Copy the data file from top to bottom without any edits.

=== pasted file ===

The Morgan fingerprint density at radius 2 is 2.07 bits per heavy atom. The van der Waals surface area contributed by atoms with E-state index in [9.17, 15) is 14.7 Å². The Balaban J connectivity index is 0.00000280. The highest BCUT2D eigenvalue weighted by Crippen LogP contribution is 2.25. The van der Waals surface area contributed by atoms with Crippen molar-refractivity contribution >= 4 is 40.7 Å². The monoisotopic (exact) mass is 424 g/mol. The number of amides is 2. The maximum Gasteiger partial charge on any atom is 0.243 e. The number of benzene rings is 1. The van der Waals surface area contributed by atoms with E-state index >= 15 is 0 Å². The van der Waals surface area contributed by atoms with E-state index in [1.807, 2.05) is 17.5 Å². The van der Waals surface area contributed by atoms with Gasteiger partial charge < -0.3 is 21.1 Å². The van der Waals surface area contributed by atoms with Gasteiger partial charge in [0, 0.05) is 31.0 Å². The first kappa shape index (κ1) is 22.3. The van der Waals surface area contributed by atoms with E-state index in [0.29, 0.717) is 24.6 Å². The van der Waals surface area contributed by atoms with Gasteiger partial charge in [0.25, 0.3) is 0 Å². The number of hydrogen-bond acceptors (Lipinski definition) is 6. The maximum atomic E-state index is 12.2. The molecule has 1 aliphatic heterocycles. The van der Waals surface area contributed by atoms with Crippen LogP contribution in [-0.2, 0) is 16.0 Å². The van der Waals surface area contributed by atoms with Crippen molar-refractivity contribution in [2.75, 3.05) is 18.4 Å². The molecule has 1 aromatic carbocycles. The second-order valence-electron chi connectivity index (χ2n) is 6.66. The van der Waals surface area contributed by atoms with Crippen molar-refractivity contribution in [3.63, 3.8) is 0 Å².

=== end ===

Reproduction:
The Morgan fingerprint density at radius 2 is 2.07 bits per heavy atom. The van der Waals surface area contributed by atoms with E-state index in [9.17, 15) is 14.7 Å². The Balaban J connectivity index is 0.00000280. The highest BCUT2D eigenvalue weighted by Crippen LogP contribution is 2.25. The van der Waals surface area contributed by atoms with Crippen molar-refractivity contribution >= 4 is 40.7 Å². The monoisotopic (exact) mass is 424 g/mol. The number of amides is 2. The maximum Gasteiger partial charge on any atom is 0.243 e. The number of benzene rings is 1. The van der Waals surface area contributed by atoms with E-state index >= 15 is 0 Å². The van der Waals surface area contributed by atoms with E-state index in [1.807, 2.05) is 17.5 Å². The van der Waals surface area contributed by atoms with Gasteiger partial charge < -0.3 is 21.1 Å². The van der Waals surface area contributed by atoms with Gasteiger partial charge in [0, 0.05) is 31.0 Å². The first kappa shape index (κ1) is 22.3. The van der Waals surface area contributed by atoms with E-state index in [0.29, 0.717) is 24.6 Å². The van der Waals surface area contributed by atoms with Gasteiger partial charge in [0.25, 0.3) is 0 Å². The number of hydrogen-bond acceptors (Lipinski definition) is 6. The maximum atomic E-state index is 12.2. The molecule has 1 aliphatic heterocycles. The van der Waals surface area contributed by atoms with Crippen LogP contribution in [-0.2, 0) is 16.0 Å². The van der Waals surface area contributed by atoms with Crippen molar-refractivity contribution in [2.75, 3.05) is 18.4 Å². The molecule has 1 aromatic carbocycles. The second-order valence-electron chi connectivity index (χ2n) is 6.66. The van der Waals surface area contributed by atoms with Crippen molar-refractivity contribution in [3.63, 3.8) is 0 Å².